Although Jesus met a great deal of opposition during His earthly ministry, we know of only one place in which He was actually laughed at. In response to a stern warning regarding the dangers of earthly riches “the Pharisees, who loved money, heard all this and laughed at Him” (Lk 16:14). Christians likewise receive a similar response when they speak of riches and poverty. Especially considering the great material wealth many Christians possess. Even the Church herself has been accused of being a “big business” with access to tremendous amount of money. So when the Church speaks on poverty and helping the poor, it comes across as little more than hypocrisy. But the accusation really comes from ambiguity surrounding the Church’s teaching on poverty and aid to the poor. It seems therefore that a primer of sorts is needed, especially because the topic of poverty will also likely be one that is discussed in the coming election season.
From the outset it is important to recall an important principle that follows from the anthropological truth that man is a body-spirit composite. Therefore he has needs in both realms. Therefore any discussion regarding poverty must always start with the truth that man can have poverty in both the spiritual and material realm. This is why the accusation that the Church should sell all her artwork and build only functional churches is patently false. The Church may have enough material riches to feed all the poor for a short time, but then what? By selling all the artwork and stripping the churches, the world is now that much poorer because beauty has been lost. Man does not live on bread alone and therefore there always needs to be a balance between spiritual and material riches. Both are necessary for man to be truly rich and this is the reason the Church has always promoted both the Spiritual and Corporal Works of Mercy among the faithful.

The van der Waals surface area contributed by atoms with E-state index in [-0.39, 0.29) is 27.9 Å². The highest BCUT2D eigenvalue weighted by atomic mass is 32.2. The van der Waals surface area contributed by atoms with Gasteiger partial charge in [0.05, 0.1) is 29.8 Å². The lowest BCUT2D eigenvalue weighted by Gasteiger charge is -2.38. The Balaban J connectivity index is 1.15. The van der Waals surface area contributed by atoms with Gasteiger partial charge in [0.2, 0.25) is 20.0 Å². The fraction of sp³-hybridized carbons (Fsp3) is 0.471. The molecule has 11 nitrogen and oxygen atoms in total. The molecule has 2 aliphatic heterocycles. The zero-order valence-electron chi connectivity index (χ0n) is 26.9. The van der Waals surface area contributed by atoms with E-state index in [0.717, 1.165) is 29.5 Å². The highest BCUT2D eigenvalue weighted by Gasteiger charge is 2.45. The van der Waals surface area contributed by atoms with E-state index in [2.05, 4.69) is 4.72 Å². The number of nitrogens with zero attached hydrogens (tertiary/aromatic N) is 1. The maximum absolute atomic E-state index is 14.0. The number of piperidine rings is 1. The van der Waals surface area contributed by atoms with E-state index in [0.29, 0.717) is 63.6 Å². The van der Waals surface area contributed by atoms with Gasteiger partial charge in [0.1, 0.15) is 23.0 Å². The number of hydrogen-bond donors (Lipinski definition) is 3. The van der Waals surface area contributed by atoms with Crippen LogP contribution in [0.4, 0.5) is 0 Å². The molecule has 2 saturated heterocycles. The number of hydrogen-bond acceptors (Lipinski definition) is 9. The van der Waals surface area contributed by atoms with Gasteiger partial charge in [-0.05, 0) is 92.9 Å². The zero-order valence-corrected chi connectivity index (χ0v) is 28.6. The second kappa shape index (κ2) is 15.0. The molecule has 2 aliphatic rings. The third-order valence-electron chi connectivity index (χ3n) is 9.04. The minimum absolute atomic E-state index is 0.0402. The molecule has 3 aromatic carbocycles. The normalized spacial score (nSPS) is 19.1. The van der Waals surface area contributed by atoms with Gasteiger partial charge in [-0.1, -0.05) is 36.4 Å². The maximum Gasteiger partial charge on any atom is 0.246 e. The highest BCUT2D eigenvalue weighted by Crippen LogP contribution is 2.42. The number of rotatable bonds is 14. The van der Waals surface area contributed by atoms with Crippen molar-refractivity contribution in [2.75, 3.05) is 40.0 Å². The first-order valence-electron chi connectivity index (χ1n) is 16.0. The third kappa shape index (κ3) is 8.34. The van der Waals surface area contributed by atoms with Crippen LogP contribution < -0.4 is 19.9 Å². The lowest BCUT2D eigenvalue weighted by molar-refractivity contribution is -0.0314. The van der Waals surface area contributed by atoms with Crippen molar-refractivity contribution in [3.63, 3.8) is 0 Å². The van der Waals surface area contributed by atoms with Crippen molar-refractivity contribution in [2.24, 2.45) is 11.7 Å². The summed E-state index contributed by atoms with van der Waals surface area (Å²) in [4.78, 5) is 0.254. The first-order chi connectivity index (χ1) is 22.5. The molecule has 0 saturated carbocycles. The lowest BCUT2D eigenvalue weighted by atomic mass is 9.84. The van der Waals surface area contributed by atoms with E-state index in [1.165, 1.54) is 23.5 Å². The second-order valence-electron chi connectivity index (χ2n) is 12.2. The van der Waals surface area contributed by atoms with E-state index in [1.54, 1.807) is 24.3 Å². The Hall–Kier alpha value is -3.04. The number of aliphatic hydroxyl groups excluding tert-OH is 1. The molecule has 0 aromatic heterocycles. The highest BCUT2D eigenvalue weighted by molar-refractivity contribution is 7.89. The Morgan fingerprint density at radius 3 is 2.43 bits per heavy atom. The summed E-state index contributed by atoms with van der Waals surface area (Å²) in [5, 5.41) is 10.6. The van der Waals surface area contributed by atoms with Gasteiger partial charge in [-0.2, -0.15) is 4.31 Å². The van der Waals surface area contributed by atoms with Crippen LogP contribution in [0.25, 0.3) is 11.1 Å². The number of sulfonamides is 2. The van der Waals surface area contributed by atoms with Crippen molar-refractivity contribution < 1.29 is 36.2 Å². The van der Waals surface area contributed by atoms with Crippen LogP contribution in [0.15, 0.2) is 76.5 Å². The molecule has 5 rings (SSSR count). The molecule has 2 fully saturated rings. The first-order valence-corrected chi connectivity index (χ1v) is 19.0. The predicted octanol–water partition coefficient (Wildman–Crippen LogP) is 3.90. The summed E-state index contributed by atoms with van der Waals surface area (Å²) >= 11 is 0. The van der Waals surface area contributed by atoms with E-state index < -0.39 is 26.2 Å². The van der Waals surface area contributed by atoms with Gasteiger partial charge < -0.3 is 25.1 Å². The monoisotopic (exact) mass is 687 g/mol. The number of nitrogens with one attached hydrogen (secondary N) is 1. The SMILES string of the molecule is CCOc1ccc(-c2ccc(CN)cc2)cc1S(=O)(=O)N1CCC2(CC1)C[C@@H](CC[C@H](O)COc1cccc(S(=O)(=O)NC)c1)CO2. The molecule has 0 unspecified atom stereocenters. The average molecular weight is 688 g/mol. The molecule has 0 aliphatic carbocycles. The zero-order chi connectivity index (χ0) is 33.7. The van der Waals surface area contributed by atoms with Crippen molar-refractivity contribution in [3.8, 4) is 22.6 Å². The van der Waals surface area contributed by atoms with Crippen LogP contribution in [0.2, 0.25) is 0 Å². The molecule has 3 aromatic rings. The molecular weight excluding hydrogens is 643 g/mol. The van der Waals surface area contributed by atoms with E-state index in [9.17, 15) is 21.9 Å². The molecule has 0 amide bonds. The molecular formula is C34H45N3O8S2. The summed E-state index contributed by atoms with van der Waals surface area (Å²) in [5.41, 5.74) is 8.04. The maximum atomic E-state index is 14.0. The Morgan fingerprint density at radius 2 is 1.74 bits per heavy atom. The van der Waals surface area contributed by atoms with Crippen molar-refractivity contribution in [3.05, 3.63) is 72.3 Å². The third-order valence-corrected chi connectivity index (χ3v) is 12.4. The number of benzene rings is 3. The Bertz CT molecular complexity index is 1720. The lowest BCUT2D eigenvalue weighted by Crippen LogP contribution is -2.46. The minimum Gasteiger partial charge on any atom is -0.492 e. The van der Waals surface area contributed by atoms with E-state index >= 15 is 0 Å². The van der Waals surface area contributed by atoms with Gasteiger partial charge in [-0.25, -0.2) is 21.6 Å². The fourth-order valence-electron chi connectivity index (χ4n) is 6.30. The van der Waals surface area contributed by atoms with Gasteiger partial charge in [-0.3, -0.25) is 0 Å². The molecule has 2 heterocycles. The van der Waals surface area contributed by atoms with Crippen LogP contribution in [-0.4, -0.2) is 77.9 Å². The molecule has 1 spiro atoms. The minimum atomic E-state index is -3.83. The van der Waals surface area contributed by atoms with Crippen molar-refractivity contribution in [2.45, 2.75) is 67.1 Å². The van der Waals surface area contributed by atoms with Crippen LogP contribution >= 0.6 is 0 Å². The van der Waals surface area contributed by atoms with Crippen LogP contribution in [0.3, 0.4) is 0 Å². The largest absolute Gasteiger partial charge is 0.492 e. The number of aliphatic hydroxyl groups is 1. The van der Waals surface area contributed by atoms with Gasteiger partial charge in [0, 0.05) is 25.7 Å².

When Blessed Theresa of Calcutta visited the United States she was asked what it was like coming from a country where she worked with the poorest of the poor to a rich country like ours. She responded that “Any country that accepts abortion is the poorest of the poor. It is a poverty to decide that a child must die so that you live as you wish.” Her point was that spiritual poverty is often the worst of the two. While we may be relatively affluent in the United States, we do not need to go far to work with the spiritually poor (as distinct from the “poor in spirit” that Our Lord declared blessed).